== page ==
On a day which sees the Parmalat heat being turned up to full blast, with a looming ‘cara a cara’ between former Chief Financial Officer Fausto Tonna and Parmalat chief legal counsel Gian Paolo Zini, and while in the United States a class action law firm has named investment bank Citigroup Inc and auditing firm Deloitte & Touche Tohmatsu among defendants in a lawsuit against the food group – a lawsuit incidentally filed on behalf of a U.S. pension fund (oh when, oh when will we get class action lawsuits here in Europe) – on such a day it might well be worth asking ourselves one simple question: is this just another one-off scandal?
You see the easy course of action here is to simply shrug your shoulders and say: well the US had Enron, now we got Parmalat, so what! And in part you would be right. (Interesting detail how yet another of the big Marquee accounting names is stuck right in the middle, they must all now really have earned themselves a reputation for ‘quality’). I mean, after all, isn’t the word from the other side of the pond that virtually nothing has happened, that everything has been taken in its stride. Well yes, and no. I think sometimes we can get too cynical, and cynicism normally breeds complacency, which in the end just defends the status quo.
Anyway, our focus should definitely be on this side of the water, on what is happening here and now, and what kind of response we are seeing. Well, Italy has hurriedly amended its bankruptcy laws – apparently to ‘safeguard’ jobs, although what that might mean in this context is anyone’s guess. The Italian government has also been pressuring Brussels to waive rules on state aid (and in a way it’s difficult to see after Alstom how they can turn a deaf ear to the plea for help, I mean what we have seen time and time again is a Commission breathing fire and then turning ‘flexible’ so there seems little reason to imagine that this is going to change: the ECB is another box of tricks altogether, and I have a forthcoming euro post which will touch on this).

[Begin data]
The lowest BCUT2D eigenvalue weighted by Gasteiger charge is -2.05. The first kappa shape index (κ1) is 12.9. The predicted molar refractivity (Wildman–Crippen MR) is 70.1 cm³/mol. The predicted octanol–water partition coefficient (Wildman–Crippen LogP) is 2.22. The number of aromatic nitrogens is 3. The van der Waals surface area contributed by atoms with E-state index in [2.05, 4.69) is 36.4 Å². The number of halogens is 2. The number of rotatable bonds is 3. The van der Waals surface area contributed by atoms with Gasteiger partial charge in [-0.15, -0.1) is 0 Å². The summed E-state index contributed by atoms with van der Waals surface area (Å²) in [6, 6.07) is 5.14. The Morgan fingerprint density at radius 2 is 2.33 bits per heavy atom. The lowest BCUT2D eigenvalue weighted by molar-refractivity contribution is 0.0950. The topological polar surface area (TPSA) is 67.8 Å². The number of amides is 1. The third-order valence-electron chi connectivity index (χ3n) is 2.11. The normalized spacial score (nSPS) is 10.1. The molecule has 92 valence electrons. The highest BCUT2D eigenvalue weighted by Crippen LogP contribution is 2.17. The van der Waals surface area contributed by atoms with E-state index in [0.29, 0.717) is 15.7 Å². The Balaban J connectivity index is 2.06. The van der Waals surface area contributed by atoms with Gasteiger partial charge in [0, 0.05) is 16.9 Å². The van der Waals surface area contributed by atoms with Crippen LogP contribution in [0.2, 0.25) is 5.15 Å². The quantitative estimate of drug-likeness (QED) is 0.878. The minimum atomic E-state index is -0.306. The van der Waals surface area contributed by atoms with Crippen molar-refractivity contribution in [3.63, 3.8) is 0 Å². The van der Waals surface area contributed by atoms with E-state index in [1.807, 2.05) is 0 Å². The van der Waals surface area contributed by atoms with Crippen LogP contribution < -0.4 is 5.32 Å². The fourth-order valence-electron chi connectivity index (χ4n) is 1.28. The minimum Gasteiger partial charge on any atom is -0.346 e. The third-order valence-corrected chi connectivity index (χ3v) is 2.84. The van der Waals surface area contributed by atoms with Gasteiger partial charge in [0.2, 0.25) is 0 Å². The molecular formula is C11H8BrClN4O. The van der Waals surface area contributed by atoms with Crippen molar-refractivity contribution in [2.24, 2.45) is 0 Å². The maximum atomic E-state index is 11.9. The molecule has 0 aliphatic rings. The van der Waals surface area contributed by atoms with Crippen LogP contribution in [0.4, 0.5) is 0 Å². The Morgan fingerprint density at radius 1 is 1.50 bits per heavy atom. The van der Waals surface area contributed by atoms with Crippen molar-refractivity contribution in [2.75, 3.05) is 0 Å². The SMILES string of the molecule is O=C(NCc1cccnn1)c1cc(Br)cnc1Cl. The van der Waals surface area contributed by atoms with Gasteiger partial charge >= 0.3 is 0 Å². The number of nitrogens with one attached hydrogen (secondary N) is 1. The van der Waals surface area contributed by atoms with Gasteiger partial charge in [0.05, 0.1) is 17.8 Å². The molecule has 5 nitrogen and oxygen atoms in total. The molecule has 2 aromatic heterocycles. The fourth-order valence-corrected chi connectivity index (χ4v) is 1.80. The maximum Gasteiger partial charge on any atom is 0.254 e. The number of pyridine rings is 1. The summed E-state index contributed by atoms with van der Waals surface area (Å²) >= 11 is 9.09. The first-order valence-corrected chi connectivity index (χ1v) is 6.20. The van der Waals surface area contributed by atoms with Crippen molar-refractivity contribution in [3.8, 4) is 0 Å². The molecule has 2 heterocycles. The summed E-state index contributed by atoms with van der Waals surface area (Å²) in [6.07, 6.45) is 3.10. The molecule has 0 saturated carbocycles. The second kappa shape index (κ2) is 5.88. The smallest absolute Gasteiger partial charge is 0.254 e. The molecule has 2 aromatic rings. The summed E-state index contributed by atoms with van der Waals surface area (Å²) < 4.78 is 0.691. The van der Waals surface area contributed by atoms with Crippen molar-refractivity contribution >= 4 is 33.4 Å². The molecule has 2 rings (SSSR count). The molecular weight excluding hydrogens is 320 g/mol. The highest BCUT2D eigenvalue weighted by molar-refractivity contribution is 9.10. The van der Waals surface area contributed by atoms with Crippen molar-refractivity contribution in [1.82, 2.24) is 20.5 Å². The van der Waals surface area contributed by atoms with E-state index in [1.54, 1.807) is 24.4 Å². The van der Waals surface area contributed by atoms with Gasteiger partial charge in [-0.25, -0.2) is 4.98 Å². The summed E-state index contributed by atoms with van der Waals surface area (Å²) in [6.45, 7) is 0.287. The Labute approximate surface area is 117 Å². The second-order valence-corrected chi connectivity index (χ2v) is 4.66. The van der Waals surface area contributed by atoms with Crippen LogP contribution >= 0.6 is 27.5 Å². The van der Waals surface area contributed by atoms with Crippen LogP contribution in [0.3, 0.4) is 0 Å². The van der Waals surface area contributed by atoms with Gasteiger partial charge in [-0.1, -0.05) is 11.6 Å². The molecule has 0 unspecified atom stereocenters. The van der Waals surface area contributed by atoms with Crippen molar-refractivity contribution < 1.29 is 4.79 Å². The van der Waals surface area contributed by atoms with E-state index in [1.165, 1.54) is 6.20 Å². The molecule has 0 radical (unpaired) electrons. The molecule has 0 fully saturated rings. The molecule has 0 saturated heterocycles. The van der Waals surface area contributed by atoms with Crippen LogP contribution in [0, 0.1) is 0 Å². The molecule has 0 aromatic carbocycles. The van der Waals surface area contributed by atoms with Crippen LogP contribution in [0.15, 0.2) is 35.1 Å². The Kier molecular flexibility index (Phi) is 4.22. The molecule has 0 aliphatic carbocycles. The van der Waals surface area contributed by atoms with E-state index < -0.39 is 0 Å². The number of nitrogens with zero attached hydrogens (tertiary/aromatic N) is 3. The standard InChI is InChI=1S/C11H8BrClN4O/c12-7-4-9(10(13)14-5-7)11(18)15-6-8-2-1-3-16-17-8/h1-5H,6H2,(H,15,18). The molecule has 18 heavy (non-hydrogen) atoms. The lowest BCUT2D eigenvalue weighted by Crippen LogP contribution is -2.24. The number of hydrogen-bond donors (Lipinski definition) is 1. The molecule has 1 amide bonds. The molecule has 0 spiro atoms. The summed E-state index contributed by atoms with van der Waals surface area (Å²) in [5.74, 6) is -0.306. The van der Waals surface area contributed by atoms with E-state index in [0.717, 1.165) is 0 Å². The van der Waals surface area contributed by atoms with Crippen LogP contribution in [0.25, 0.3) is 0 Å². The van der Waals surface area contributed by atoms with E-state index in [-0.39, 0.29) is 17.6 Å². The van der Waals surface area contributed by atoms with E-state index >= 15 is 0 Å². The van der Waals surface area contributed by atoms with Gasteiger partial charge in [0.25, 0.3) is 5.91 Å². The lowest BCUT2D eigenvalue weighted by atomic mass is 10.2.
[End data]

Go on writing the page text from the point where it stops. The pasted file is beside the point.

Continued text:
In my mind the oustanding question here is not how Parmalat could have happened, but whether the Italian state itself is simply one big Parmalat. When the FT reporter tells us that a spokesman for Mario Monte was of the opinion :
“that, in light of our May 2000 decision, the measures adopted by the Italian government will not contain fiscal advantages which put state resources at risk,”
we might well ask why state resources will not be put at risk. The reason, I suspect, would be because of some rather dubious off-balance-sheet practices, rather like the so-called ‘one-off measures’ which have enabled Italy to avoid technically breaching the 3% deficit limits from time to time. What really would be interesting here would not be merely an investigation of the Parmalat problem, but rather an independent audit of the entire Italian public finance structure.
You think I’m joking? I’m afraid I’m not. Of all the eurozone states, the Italian one has the financial system which is most likely to default first. Public debt is already over 100% of GDP, and to this you need to add all the private debt accumulated in recent years if you want to get a true picture of Italy’s vulnerability.
Speaking to a Brusssles conference on European ageing held in March last year, EU economics commissioner Pedro Solbes had this to say:
“Our conclusions are worrying. On the basis of current polices, a clear and unequivocal risk of unsustainable public finances exists in at least half of EU Member States“.